Home Health Care & Hospice Services - Hospice
"The Choice of Hoosier Families for Generations!"
Hoosier Uplands Hospice covers Lawrence, Washington, Orange, Crawford and Martin counties, and portions of Harrison, Scott, Clark, Jackson, Perry and Dubois counties
Martina Wilcoxen, Phyllis Morris, Dr. Luke Mosemann, and Lee Grimes
Hospice Quality Measures:
Hospice Compare went live 08/16/17; and we are so proud of our Hospice Staff, as we are above National Average in all areas and at 100% in 67% of the areas:
| We strive for higher %'s|
Hoosier Uplands Hospice Average
| National Average|
| Hospice discussed, or attempted to discuss, preferences for life sustaining treatment preferences|| 100%|| 98.3%|
| Belief/Values with documentation of a discussion of spiritual/religious concerns, or refusal|| 100%|| 93.6%|
| Pain screening during initial assessment|| 98.7%|| 93.9%|
| Comprehensive pain assessment within 1 day of screening positive for pain|| 100%|| 77.7%|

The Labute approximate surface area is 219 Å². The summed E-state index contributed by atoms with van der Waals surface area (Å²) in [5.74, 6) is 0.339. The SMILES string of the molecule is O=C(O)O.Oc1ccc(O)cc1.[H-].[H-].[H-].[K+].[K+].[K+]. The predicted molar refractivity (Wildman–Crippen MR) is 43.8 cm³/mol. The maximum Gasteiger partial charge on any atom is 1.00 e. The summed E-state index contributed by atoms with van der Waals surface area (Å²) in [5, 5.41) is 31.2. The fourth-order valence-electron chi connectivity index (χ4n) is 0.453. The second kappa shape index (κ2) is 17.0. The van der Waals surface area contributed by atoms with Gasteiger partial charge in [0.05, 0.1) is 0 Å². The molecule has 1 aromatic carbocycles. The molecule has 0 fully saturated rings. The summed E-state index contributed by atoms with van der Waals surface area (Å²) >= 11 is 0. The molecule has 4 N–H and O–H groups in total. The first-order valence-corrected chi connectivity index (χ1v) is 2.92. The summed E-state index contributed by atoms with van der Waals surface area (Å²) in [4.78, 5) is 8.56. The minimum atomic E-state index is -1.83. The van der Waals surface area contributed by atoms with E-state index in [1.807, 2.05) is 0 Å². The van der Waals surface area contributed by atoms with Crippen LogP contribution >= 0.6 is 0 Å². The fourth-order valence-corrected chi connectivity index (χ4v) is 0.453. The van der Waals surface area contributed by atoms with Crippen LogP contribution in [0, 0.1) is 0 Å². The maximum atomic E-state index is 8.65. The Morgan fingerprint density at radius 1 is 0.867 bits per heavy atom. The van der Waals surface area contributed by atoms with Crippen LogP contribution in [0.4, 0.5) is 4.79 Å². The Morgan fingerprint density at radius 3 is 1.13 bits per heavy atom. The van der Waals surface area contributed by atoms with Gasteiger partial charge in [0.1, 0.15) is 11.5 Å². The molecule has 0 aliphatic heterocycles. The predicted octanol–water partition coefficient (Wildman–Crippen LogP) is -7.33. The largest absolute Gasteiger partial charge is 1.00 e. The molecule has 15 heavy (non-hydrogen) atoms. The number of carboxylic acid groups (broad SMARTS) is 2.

| Dyspnea screening during initial assessment|| 100%|| 97.3%|
| Dyspnea treatment within 1 day of screening positive for dyspnea|| 95.2%|| 94.6%|
| Patients treated with an opioid who are not given a bowel regimen|| N/A|| 93.3%|
Hoosier Uplands Average was 98.98%, which was an A and above the National Average of 92.57% which is an A-.
more about Hospice by watching this 2.5 minute video. If you have additional questions give us a
call at 812-849-4447 or 800-827-2219.
My doctor recently posted the following two articles, and I found them to be very touching. The first is entitled, "I Know You Love Me - Now Let Me Die."
The second is entitled, "Knowing How Doctors Die Can Change End of Life Discussions."